A superior court ruling that invalidates the State of Alaska’s longheld practice of requiring municipal governments to contribute a specific amount toward public education remains in place for now.
Superior Court Judge William Carey on Friday denied a motion for a stay of his January decision that the required local contribution is a dedicated tax, and therefore is unconstitutional.
State attorneys filed for the stay after filing an appeal with the Alaska Supreme Court. They argue that the stay is needed so that the Legislature will know what to do about education funding this year. The Supreme Court is unlikely to rule on the appeal before the legislative session ends in mid-April.
In his Friday denial of the stay, Judge Carey writes that the state did not meet the requirements of a stay. Attorneys had argued that the state would be irreparably harmed if a stay were denied, and that the borough would not be harmed if a stay were approved. The state also argued that it was likely to succeed in its appeal to the Supreme Court.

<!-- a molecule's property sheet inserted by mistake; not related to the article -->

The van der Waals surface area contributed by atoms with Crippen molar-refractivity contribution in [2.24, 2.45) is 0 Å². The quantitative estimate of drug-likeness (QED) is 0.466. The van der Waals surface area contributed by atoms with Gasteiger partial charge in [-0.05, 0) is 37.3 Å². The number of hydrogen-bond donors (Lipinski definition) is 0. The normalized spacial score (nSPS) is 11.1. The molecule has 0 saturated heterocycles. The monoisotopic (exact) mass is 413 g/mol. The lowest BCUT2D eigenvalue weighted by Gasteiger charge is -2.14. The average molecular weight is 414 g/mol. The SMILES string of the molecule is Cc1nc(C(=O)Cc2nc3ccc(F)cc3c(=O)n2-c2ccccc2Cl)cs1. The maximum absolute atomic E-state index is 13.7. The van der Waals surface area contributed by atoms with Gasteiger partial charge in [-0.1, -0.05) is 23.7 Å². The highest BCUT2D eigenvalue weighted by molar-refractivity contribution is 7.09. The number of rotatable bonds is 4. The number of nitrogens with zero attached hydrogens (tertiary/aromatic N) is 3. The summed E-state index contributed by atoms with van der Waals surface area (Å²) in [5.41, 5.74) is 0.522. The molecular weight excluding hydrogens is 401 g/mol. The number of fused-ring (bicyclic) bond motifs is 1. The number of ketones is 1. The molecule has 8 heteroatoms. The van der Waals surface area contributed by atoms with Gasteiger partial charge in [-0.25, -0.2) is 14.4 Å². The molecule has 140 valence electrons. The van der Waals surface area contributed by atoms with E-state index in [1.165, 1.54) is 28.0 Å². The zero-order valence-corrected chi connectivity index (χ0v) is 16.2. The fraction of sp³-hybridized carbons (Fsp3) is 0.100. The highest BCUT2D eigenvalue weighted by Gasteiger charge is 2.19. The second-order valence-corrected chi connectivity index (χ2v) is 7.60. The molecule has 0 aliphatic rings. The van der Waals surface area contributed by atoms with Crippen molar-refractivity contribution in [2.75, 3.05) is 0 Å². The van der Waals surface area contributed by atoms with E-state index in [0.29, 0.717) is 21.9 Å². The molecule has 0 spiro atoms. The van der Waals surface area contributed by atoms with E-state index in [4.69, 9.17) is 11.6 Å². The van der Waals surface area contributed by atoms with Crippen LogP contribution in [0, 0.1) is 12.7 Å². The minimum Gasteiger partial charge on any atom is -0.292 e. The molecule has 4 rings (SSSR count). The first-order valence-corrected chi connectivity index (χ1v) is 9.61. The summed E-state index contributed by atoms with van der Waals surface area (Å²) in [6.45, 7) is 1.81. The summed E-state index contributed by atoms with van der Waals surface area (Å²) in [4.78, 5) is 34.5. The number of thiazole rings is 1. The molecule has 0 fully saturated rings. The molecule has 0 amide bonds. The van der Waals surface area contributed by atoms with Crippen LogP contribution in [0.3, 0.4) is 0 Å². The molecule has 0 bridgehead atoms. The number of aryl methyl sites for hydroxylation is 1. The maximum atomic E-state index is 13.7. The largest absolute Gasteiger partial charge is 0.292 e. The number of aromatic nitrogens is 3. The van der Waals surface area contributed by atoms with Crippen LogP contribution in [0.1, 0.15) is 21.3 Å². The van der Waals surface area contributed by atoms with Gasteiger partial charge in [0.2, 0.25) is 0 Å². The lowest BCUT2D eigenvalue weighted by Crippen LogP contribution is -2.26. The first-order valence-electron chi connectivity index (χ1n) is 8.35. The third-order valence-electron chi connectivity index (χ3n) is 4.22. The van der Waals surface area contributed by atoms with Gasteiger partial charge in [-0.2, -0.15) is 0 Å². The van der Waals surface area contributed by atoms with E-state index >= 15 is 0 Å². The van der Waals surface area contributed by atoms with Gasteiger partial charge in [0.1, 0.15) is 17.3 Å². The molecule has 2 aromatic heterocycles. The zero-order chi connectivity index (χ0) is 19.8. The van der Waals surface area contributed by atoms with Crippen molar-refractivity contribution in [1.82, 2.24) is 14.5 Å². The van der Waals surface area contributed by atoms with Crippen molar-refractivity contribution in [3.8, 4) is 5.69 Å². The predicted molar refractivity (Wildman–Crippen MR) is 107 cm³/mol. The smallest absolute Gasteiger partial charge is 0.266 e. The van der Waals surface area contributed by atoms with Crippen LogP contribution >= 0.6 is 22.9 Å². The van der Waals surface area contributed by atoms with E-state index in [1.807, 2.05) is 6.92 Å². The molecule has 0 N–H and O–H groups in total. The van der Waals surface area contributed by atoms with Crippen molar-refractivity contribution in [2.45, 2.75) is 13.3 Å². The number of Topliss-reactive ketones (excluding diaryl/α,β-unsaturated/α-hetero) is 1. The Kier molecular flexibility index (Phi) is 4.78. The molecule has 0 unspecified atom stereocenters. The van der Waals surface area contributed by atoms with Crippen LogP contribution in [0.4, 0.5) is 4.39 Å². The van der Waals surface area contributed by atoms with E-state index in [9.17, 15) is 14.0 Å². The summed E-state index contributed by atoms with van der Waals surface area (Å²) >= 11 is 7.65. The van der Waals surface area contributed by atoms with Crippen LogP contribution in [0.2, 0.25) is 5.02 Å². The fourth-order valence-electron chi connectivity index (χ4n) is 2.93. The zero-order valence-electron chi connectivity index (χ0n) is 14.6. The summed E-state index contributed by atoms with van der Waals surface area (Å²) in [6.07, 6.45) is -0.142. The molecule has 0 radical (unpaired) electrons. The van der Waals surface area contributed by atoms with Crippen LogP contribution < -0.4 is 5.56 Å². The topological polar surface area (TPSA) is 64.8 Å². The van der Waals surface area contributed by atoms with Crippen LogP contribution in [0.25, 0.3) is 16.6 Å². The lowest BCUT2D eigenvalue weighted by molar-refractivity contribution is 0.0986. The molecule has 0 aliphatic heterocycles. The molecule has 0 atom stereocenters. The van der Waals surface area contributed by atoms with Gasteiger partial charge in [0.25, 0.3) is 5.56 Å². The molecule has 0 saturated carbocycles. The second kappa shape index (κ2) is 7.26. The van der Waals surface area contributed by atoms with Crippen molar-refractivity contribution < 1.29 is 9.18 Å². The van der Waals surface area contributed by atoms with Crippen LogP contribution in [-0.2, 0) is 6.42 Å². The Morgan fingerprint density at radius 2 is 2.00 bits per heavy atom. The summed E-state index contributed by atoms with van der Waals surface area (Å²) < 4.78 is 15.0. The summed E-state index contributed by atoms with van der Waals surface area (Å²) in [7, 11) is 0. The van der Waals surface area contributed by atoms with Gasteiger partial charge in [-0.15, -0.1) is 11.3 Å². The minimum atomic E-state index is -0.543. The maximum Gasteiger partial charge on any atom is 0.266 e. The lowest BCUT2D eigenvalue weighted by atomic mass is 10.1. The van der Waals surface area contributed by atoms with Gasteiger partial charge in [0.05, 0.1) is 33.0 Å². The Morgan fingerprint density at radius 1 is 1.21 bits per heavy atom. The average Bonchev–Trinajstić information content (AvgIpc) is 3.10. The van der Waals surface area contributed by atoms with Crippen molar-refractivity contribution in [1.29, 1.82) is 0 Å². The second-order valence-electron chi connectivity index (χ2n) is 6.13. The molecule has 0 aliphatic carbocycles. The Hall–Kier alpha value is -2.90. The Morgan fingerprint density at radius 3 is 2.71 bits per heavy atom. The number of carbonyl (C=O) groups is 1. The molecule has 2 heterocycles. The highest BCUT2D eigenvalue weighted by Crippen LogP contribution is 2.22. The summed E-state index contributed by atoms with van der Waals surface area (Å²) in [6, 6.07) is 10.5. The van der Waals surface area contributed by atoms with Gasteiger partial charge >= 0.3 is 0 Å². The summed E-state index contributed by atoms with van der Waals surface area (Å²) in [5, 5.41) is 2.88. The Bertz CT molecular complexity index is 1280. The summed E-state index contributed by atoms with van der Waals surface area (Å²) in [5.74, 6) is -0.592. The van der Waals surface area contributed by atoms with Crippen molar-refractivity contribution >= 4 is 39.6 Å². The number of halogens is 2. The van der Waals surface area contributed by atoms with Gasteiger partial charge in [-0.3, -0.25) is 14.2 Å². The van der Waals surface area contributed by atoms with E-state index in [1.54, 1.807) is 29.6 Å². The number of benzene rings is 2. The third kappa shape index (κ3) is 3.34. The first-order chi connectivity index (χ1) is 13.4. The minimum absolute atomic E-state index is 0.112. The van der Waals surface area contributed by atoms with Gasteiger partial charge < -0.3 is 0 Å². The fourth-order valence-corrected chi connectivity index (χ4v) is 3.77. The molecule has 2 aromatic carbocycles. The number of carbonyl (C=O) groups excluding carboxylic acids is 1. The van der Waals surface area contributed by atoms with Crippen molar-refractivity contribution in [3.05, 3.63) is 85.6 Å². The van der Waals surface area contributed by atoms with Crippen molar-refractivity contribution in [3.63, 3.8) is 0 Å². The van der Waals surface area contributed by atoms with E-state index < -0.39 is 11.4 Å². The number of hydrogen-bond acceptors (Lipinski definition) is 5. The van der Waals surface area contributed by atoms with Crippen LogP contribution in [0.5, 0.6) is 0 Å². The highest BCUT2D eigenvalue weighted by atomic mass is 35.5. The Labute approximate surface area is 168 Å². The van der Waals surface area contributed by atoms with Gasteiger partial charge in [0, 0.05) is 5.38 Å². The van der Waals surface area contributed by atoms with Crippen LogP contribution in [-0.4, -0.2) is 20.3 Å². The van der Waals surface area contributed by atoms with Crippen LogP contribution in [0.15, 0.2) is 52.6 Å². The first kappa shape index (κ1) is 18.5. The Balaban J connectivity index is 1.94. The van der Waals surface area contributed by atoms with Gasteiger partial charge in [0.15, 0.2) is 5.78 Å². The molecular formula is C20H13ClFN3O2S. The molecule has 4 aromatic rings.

Carey agreed that there was some irreparable harm to the state if his ruling is not delayed pending appeal. However, he writes that the borough clearly would be harmed by a stay, because it would have to pay a large amount of money with no hope of getting that money back.
Carey also writes that the state hasn’t shown how it has a likelihood of success on appeal. Carey based his January decision on prior Alaska Supreme Court ruling, and he writes that while it’s possible that the high court will reverse itself, it’s not highly probable.
The state also filed a motion for a stay with the Alaska Supreme Court, and that court announced it would wait to see how Carey ruled on the stay. So, state attorneys have another opportunity to argue the merits of delaying Carey’s January ruling.